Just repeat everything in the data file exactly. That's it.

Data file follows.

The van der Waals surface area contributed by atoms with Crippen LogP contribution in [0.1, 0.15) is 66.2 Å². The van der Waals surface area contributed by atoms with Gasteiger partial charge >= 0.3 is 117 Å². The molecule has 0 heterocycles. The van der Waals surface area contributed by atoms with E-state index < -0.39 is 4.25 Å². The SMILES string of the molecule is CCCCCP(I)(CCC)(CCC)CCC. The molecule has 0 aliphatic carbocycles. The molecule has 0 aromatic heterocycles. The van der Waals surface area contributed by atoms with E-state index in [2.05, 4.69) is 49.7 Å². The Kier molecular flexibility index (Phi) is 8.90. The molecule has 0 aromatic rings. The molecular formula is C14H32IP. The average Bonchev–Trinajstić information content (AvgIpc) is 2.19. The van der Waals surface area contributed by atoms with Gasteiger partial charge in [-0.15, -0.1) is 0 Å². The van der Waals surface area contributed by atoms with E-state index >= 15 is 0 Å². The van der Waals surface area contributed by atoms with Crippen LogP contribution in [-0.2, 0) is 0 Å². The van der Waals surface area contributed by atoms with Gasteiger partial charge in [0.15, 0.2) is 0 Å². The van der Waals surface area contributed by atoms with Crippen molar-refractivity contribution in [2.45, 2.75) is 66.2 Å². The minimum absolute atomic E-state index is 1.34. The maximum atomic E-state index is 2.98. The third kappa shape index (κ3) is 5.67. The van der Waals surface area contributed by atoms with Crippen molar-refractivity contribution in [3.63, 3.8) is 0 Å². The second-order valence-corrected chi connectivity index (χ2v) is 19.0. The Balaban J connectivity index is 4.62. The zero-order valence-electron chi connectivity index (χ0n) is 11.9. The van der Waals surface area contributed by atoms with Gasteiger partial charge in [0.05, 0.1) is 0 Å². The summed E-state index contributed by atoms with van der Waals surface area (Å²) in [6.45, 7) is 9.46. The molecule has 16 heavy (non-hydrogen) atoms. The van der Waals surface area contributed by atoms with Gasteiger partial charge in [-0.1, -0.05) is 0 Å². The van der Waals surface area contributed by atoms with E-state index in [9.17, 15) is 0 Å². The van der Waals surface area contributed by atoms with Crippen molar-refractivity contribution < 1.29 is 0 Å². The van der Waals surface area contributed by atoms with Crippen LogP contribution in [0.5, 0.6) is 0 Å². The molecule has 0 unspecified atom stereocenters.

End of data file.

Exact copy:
The van der Waals surface area contributed by atoms with Crippen LogP contribution in [0.1, 0.15) is 66.2 Å². The van der Waals surface area contributed by atoms with Gasteiger partial charge >= 0.3 is 117 Å². The molecule has 0 heterocycles. The van der Waals surface area contributed by atoms with E-state index < -0.39 is 4.25 Å². The SMILES string of the molecule is CCCCCP(I)(CCC)(CCC)CCC. The molecule has 0 aliphatic carbocycles. The molecule has 0 aromatic heterocycles. The van der Waals surface area contributed by atoms with E-state index in [2.05, 4.69) is 49.7 Å². The Kier molecular flexibility index (Phi) is 8.90. The molecule has 0 aromatic rings. The molecular formula is C14H32IP. The average Bonchev–Trinajstić information content (AvgIpc) is 2.19. The van der Waals surface area contributed by atoms with Gasteiger partial charge in [-0.15, -0.1) is 0 Å². The van der Waals surface area contributed by atoms with E-state index >= 15 is 0 Å². The van der Waals surface area contributed by atoms with Crippen LogP contribution in [-0.2, 0) is 0 Å². The van der Waals surface area contributed by atoms with Gasteiger partial charge in [0.15, 0.2) is 0 Å². The van der Waals surface area contributed by atoms with Crippen molar-refractivity contribution in [2.45, 2.75) is 66.2 Å². The minimum absolute atomic E-state index is 1.34. The maximum atomic E-state index is 2.98. The third kappa shape index (κ3) is 5.67. The van der Waals surface area contributed by atoms with Crippen molar-refractivity contribution in [3.63, 3.8) is 0 Å². The second-order valence-corrected chi connectivity index (χ2v) is 19.0. The Balaban J connectivity index is 4.62. The zero-order valence-electron chi connectivity index (χ0n) is 11.9. The van der Waals surface area contributed by atoms with Gasteiger partial charge in [0.05, 0.1) is 0 Å². The summed E-state index contributed by atoms with van der Waals surface area (Å²) in [6.45, 7) is 9.46. The molecule has 16 heavy (non-hydrogen) atoms. The van der Waals surface area contributed by atoms with Gasteiger partial charge in [-0.1, -0.05) is 0 Å². The van der Waals surface area contributed by atoms with E-state index in [9.17, 15) is 0 Å². The van der Waals surface area contributed by atoms with Crippen molar-refractivity contribution < 1.29 is 0 Å². The van der Waals surface area contributed by atoms with Crippen LogP contribution in [0.5, 0.6) is 0 Å². The molecule has 0 unspecified atom stereocenters.